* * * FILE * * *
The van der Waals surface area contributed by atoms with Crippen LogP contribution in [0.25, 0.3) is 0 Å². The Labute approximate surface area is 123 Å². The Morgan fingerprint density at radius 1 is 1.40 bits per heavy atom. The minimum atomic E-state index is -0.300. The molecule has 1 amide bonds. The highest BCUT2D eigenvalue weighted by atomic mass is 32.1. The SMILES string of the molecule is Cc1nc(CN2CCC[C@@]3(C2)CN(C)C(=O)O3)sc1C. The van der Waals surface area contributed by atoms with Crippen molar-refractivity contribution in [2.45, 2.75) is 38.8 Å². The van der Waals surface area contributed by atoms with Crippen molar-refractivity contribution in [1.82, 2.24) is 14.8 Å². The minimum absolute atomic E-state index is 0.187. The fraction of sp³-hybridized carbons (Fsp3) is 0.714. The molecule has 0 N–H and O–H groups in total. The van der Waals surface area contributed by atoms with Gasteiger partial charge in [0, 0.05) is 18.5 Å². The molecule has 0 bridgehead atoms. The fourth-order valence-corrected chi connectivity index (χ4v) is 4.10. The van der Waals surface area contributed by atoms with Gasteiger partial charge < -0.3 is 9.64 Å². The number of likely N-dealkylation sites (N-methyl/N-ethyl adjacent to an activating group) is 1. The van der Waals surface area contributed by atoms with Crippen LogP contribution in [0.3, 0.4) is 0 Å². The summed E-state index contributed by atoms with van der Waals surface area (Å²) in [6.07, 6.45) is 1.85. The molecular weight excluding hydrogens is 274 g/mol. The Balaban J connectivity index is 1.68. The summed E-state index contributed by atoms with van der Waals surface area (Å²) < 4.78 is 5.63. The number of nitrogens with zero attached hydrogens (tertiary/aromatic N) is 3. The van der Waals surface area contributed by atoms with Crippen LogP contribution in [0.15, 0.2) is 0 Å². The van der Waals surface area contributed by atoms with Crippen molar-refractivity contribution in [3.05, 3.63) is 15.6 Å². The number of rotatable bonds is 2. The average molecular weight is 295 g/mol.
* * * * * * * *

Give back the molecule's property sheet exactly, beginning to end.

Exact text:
The van der Waals surface area contributed by atoms with Crippen LogP contribution in [0.25, 0.3) is 0 Å². The Labute approximate surface area is 123 Å². The Morgan fingerprint density at radius 1 is 1.40 bits per heavy atom. The minimum atomic E-state index is -0.300. The molecule has 1 amide bonds. The highest BCUT2D eigenvalue weighted by atomic mass is 32.1. The SMILES string of the molecule is Cc1nc(CN2CCC[C@@]3(C2)CN(C)C(=O)O3)sc1C. The van der Waals surface area contributed by atoms with Crippen molar-refractivity contribution in [2.45, 2.75) is 38.8 Å². The van der Waals surface area contributed by atoms with Crippen molar-refractivity contribution in [1.82, 2.24) is 14.8 Å². The minimum absolute atomic E-state index is 0.187. The fraction of sp³-hybridized carbons (Fsp3) is 0.714. The molecule has 0 N–H and O–H groups in total. The van der Waals surface area contributed by atoms with Gasteiger partial charge in [0, 0.05) is 18.5 Å². The molecule has 0 bridgehead atoms. The fourth-order valence-corrected chi connectivity index (χ4v) is 4.10. The van der Waals surface area contributed by atoms with Gasteiger partial charge < -0.3 is 9.64 Å². The number of likely N-dealkylation sites (N-methyl/N-ethyl adjacent to an activating group) is 1. The van der Waals surface area contributed by atoms with Crippen LogP contribution in [0.3, 0.4) is 0 Å². The summed E-state index contributed by atoms with van der Waals surface area (Å²) in [6.07, 6.45) is 1.85. The molecular weight excluding hydrogens is 274 g/mol. The Balaban J connectivity index is 1.68. The summed E-state index contributed by atoms with van der Waals surface area (Å²) < 4.78 is 5.63. The number of nitrogens with zero attached hydrogens (tertiary/aromatic N) is 3. The van der Waals surface area contributed by atoms with Crippen LogP contribution in [0.15, 0.2) is 0 Å². The van der Waals surface area contributed by atoms with Crippen molar-refractivity contribution in [3.05, 3.63) is 15.6 Å². The number of rotatable bonds is 2. The average molecular weight is 295 g/mol.